The Bureau of Labor Statistics has released the preliminary results of its National Census of Fatal Occupational Injuries. Findings show that the number of fatal work injuries in 2011 was slightly lower than final results from 2010. Last year, 4,609 workers died from work-related injuries, down from a final count of 4,690 in 2010.
The rate of fatal work injury for U.S. workers in 2011 was 3.5 per 100,000 full-time equivalent (FTE) workers, as compared to a final rate of 3.6 per 100,000 for 2010. Final 2011 data from the CFOI program will be released in spring 2013.
Secretary of Labor Hilda L. Solis issued the following statement in response to the census: "Today's report shows a decline in the number of workplace fatalities. It's a step in the right direction, but more needs to be done. We will continue to collaborate with employers, workers, labor leaders, and safety and health professionals to ensure that every American who clocks in for a shift can make it home safe and sound at the end of the day. On average, 13 workers lose their lives each and every day, and that loss ripples throughout their communities. Children, parents, brothers, sisters and neighbors all bear an enormous burden when a loved one dies on the job."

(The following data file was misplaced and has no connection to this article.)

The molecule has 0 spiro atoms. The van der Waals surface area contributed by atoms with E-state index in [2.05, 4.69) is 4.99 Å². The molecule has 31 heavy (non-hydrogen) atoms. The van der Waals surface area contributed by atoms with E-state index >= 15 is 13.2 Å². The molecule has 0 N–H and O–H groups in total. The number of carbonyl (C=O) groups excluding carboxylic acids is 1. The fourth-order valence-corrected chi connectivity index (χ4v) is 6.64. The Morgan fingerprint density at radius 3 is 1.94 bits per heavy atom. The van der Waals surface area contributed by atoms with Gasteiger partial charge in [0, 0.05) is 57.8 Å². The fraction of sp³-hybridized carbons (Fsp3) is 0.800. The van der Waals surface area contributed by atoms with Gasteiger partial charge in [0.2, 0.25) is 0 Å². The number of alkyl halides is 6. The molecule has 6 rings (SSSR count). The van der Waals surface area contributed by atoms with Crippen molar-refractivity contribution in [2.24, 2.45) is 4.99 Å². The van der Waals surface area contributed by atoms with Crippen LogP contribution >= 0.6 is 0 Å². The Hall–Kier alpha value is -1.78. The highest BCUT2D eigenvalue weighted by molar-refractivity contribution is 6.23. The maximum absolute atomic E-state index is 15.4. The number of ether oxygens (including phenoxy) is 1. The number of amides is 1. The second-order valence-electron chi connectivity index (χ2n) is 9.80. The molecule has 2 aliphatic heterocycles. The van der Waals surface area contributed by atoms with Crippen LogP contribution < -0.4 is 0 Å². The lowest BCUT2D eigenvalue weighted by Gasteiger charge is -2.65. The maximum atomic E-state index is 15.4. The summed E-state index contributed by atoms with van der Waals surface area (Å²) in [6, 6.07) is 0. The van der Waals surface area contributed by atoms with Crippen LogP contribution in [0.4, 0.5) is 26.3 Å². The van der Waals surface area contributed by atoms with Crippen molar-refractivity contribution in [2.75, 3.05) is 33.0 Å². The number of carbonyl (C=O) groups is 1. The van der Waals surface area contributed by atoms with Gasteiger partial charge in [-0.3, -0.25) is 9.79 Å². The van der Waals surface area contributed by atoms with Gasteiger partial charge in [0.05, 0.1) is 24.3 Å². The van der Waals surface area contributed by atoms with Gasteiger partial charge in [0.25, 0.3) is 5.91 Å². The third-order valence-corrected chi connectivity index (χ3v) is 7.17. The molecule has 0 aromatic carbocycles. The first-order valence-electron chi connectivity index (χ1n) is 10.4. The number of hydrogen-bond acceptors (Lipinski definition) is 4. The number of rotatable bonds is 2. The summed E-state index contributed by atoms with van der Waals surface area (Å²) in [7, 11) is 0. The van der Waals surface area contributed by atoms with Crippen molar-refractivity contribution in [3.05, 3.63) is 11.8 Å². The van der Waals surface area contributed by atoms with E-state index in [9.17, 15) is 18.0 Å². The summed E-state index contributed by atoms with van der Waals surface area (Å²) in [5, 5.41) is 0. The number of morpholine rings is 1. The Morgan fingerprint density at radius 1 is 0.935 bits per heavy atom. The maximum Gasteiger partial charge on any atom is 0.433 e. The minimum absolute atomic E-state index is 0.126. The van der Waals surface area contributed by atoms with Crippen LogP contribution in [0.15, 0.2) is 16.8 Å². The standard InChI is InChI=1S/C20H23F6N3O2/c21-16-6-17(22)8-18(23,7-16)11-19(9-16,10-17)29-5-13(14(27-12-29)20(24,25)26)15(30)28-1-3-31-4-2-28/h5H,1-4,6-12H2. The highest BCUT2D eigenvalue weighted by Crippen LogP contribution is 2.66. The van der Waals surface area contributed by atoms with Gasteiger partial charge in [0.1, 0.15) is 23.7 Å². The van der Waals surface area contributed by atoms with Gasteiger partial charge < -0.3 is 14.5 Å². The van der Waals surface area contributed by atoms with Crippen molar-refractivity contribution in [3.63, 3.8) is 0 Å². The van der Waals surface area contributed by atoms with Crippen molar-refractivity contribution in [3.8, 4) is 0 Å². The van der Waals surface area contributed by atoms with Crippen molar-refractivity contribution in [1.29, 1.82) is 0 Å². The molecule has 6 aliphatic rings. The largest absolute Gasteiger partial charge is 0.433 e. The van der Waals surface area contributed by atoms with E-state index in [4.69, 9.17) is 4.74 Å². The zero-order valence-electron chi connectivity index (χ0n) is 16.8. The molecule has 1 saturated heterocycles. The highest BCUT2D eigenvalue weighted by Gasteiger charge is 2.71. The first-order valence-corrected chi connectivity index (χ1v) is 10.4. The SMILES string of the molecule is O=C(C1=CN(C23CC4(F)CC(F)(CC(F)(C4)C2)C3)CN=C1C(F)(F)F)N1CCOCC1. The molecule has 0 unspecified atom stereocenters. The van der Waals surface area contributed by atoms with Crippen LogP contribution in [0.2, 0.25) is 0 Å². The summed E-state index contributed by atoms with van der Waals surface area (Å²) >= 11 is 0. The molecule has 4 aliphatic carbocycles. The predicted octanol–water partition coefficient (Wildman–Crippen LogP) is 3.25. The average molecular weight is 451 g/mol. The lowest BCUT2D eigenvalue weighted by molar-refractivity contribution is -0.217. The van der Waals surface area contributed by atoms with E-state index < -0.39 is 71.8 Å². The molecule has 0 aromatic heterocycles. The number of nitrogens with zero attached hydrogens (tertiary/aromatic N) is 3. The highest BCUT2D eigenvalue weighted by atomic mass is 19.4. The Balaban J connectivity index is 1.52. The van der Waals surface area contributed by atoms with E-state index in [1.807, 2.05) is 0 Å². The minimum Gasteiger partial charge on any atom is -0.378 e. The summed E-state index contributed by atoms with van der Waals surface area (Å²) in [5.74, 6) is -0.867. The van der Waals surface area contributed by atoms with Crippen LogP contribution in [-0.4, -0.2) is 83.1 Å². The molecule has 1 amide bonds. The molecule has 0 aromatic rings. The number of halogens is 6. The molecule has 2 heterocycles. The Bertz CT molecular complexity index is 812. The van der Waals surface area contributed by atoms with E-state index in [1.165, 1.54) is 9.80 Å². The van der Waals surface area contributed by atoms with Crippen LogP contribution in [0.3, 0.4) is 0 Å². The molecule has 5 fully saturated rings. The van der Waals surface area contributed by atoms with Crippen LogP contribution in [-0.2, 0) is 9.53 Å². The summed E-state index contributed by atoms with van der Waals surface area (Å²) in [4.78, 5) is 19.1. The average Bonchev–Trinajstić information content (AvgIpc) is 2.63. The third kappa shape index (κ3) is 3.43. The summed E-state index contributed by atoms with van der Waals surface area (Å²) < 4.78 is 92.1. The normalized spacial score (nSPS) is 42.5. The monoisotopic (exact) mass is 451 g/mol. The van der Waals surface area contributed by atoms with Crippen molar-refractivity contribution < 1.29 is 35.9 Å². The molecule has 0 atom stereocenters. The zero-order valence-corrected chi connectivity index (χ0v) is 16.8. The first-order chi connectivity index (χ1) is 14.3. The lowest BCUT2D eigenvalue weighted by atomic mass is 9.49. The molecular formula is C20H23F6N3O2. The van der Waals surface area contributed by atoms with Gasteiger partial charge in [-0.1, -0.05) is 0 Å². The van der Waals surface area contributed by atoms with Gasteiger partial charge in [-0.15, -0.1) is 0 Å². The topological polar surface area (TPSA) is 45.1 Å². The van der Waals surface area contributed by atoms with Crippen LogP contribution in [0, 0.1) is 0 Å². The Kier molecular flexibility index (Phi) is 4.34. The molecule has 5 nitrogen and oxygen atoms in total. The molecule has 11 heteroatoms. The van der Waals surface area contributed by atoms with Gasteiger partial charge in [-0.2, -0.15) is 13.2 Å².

Submit Abstracts for Fabtech Conference in Chicago
The deadline is April 7 to submit a topic to speak at the conference, which takes place November 6-9 at McCormick Place in Chicago. Here is a suggested list of presentations to think about.